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Proposals for marijuana legalization in N.H. Legislature receive varying level of support

State lawmakers filed bills promoting a wide range of marijuana legalization this session, bills that have received widely varying reactions.

At one end, a bill with broad support would allow people with certain chronic illnesses to use marijuana. At the other, a bill treats the cannabis plant like any cultivated vegetable or herb.

Gov. Maggie Hassan supports allowing regulated access to medical marijuana “with controlled and limited dispensing,” but does not support legalization or decriminalization, according to her spokesman, Marc Goldberg.

Former governor John Lynch vetoed medical marijuana bills in 2009 and 2012.

The medical marijuana bill currently in the House Health, Human Services, and Elderly Affairs Committee has 14 sponsors: six Democrats and eight Republicans, including four senators.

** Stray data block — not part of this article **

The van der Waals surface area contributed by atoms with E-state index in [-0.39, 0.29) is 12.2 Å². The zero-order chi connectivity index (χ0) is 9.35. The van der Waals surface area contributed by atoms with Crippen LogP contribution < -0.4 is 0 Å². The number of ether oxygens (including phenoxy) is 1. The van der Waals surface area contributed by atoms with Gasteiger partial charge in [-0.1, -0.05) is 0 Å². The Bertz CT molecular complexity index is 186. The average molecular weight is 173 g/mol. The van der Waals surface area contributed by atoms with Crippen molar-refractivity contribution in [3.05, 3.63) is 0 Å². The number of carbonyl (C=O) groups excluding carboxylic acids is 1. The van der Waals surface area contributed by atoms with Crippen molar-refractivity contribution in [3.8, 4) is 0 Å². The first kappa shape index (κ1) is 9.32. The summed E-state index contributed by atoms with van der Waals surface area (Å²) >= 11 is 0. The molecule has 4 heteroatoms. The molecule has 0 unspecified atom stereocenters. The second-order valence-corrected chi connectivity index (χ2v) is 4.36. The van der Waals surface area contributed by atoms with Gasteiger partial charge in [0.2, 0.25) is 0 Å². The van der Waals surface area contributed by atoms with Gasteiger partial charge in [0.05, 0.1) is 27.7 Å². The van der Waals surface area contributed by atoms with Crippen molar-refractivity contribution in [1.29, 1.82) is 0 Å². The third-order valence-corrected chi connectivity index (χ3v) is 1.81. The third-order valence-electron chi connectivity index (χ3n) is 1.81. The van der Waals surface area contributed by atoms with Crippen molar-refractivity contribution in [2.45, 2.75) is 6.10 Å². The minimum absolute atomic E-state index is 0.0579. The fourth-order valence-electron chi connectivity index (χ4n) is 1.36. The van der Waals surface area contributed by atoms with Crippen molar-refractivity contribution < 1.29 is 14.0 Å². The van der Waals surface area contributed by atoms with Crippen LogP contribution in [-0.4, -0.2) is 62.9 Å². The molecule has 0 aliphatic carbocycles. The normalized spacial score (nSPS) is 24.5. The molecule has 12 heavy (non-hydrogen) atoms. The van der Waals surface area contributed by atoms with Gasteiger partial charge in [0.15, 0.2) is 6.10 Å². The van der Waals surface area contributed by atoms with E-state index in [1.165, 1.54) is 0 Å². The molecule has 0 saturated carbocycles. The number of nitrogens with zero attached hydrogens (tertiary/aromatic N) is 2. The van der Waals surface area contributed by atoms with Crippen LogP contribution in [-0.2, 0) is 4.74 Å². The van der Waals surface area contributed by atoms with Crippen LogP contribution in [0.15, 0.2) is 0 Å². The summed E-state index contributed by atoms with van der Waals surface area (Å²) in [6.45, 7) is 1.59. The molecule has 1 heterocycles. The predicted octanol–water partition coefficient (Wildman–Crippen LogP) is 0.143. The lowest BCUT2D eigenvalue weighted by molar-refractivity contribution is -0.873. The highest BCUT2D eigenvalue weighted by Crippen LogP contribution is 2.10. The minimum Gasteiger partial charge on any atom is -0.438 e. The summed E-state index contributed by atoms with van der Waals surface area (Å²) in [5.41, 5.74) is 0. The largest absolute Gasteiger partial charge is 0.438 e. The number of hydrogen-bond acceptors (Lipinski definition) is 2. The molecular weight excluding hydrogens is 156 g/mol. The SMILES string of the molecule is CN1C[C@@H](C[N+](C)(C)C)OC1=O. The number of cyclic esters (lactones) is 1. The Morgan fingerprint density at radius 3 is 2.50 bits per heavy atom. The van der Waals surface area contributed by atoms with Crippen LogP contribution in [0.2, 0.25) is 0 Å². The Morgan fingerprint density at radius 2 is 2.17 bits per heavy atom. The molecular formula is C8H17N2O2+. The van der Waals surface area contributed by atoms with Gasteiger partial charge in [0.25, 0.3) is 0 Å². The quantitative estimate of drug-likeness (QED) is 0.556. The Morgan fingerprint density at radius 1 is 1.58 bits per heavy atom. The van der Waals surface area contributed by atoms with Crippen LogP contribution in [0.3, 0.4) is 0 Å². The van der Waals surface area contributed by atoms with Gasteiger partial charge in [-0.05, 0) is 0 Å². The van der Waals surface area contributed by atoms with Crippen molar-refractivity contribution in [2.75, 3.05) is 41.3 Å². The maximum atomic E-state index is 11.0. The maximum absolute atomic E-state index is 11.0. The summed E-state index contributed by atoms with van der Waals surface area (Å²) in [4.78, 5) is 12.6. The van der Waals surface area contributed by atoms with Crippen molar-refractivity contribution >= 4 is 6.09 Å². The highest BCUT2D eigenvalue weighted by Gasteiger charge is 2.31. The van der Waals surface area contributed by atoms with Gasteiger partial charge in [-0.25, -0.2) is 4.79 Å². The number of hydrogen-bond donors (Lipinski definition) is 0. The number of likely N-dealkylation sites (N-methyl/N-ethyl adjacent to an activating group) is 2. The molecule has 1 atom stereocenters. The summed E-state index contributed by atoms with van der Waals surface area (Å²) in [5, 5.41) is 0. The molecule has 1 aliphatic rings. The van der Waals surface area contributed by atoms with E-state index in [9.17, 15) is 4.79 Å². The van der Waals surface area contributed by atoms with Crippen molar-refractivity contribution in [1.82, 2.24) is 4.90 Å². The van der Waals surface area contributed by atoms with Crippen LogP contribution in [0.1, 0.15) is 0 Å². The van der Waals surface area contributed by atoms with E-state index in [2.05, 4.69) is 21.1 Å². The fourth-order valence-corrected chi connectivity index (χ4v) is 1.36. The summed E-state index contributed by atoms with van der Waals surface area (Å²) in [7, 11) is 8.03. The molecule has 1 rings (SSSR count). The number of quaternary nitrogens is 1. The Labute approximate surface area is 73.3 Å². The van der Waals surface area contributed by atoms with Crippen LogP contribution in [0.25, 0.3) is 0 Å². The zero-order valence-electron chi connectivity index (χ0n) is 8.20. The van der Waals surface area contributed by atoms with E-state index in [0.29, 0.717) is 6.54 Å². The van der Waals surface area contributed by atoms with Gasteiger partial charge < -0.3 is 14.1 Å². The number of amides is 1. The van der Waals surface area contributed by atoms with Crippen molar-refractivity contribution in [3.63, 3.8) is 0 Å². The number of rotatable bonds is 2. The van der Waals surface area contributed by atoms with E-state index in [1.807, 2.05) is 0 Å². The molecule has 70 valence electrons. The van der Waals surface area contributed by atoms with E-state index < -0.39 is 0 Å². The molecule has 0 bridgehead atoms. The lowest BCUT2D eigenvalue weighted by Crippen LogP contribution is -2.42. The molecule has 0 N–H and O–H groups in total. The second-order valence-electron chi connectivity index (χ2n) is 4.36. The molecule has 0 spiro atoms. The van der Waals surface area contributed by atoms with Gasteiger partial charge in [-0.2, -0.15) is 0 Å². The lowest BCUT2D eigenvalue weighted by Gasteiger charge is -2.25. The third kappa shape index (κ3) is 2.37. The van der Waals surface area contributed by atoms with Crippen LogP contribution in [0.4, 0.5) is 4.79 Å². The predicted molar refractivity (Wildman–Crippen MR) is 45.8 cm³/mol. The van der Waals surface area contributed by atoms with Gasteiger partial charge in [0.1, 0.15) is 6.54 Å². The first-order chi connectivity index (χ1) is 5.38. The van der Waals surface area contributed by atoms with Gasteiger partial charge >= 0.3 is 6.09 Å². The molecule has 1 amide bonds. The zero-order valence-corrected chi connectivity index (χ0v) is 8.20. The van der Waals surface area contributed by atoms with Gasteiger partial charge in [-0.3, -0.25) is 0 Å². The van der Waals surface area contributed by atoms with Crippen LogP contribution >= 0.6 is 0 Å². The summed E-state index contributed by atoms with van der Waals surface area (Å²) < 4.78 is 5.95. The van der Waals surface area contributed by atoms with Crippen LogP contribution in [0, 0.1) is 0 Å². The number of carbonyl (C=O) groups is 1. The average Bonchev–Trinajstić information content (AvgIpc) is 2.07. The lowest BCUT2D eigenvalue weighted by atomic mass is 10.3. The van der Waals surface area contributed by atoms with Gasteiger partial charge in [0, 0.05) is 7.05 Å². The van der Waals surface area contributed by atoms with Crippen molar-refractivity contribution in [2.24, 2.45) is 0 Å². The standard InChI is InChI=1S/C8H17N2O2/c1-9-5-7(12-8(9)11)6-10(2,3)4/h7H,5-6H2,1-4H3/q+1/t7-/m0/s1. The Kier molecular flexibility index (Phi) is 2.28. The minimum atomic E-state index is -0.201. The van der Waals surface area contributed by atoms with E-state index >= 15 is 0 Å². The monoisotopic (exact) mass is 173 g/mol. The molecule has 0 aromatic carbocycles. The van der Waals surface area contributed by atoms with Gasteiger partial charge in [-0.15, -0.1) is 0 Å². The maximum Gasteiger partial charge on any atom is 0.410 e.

The bill is due for its first hearing Thursday. It would allow patients with a professional diagnosis of cancer, glaucoma, HIV, AIDS, hepatitis C, ALS, muscular dystrophy, Crohn’s disease, Alzheimer’s disease or multiple sclerosis to possess up to 2 ounces of marijuana.

The bill would also allow registered distributors to possess up to 192 plants and seedlings plus 32 ounces of usable marijuana.

The House Criminal Justice and Public Safety committee heard six hours of testimony last Thursday on three bills that would loosen regulations on marijuana possession for all, not just those with certain medical needs.

Rep. Mark Warden, a Manchester Republican, seeks to erase all criminal penalties for marijuana possession from state law. It’s a move he called “the tomatoes bill.”